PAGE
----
ES: I’m going to specifically train for the 50 metres for the next 3½ years but at the same time I’ll do a few hundreds every now and then and see how it’s going. It will be hard to do three years of 100-metre-specific training with my body the way it’s been.

JB: You’re 27, is your best racing past you?

ES: The whole reason for this year off is to refresh. I’ve spent the past four years chasing my tail with injuries and trying to get fit for events in six weeks. Every meet I had I seemed to be behind the eight ball. If everything goes to plan this year I’ll be in better shape than ever.

JB: You were favourite for the 50-metre final and one of the favourites for the 100-metre final in Beijing. You finished second in the 100 metres and sixth in the 50 metres. Do you see those results as a missed opportunity for an Olympic gold medal?

ES: It’s definitely a missed opportunity, there’s not many chances you get at an Olympic gold medal. I wasn’t favourite for the 100 metres but I broke the record for it in the semi-final. No one put any pressure on me except for myself. I was in China so the media wasn’t in English which was probably a bonus.

JB: Was it a similar situation with James Magnussen in London?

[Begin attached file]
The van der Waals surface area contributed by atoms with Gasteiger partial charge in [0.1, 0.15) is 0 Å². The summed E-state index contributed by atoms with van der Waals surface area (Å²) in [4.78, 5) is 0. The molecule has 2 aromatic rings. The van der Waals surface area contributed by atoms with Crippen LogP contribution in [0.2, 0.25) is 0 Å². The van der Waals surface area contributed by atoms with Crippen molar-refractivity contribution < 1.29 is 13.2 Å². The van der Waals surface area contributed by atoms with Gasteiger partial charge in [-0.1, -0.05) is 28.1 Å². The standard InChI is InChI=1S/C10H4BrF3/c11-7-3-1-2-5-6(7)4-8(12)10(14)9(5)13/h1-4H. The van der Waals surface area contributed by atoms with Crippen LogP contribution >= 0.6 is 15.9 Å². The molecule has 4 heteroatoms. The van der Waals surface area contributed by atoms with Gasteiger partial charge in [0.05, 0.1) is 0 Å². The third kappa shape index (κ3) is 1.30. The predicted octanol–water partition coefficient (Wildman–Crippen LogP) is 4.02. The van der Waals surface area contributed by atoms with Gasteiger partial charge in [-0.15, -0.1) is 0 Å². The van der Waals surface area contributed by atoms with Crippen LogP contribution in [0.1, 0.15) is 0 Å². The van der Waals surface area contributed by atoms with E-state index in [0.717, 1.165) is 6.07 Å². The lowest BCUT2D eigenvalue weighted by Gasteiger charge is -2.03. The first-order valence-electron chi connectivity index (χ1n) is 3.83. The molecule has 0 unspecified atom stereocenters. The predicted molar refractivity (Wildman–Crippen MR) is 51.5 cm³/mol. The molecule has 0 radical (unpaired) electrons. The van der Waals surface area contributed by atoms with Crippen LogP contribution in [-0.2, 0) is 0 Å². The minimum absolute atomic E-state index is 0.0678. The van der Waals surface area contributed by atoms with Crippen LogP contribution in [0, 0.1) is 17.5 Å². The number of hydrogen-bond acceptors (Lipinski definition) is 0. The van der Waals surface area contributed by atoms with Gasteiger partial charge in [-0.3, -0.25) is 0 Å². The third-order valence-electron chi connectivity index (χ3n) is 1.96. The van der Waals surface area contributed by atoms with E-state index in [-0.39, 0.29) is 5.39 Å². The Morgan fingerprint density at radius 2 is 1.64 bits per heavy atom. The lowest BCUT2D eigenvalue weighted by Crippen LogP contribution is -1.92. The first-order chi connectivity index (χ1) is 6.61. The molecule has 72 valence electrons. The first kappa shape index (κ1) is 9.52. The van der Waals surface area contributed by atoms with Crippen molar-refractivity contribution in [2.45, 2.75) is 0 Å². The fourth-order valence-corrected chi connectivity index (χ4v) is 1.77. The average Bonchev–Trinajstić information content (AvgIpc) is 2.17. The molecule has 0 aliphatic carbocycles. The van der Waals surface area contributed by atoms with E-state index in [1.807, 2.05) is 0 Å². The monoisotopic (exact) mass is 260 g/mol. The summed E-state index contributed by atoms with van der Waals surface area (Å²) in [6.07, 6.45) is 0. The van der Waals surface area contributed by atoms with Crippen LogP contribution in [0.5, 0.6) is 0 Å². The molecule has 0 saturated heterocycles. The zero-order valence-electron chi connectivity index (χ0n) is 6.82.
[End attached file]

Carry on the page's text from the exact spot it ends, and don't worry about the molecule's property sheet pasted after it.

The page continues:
ES: James was quite public with his confidence and he’s a confident guy and unfortunately he put himself in harder situation than what I was in. I definitely felt his pain. You can be as confident as you like but you have to back it up on the day. There’s no doubt he had the potential to win.

JB: Can you describe the pressure of competing at the Olympics?

ES: Olympic Games are just one of those things where, until you’ve been to one, you can’t really prepare for how hard it is to mentally be ready for anything that happens.

It was definitely something that I struggled with in Beijing after the disappointment of the 100 metres and trying to get back up and swim again in the 50. It’s just a very emotionally draining experience.

I don’t regret anything, it’s a missed opportunity and hindsight is one of the best tools you can have but unless you have a time machine there’s not much you can do about it. All you can do is just move on and the more I think about it a silver medal at the Olympics is far more than anything I thought I’d achieve in anything in life.

JB: After huge success at the Sydney and Athens Olympics do you feel Australian media puts unfair pressure on its swimmers to win?

ES: Sometimes there’s an unfair expectation and it’s disappointing when we train as hard as we do, to be criticised for not coming away with a gold.

Swimmers themselves are proud and so is most of Australia but there’s just a few negative people who try and put a dampener on how special it is. It’s one thing beating yourself up for coming second but when the media and other people beat you up for trying your best it’s pretty disappointing and that’s the hardest thing from the whole experience for me.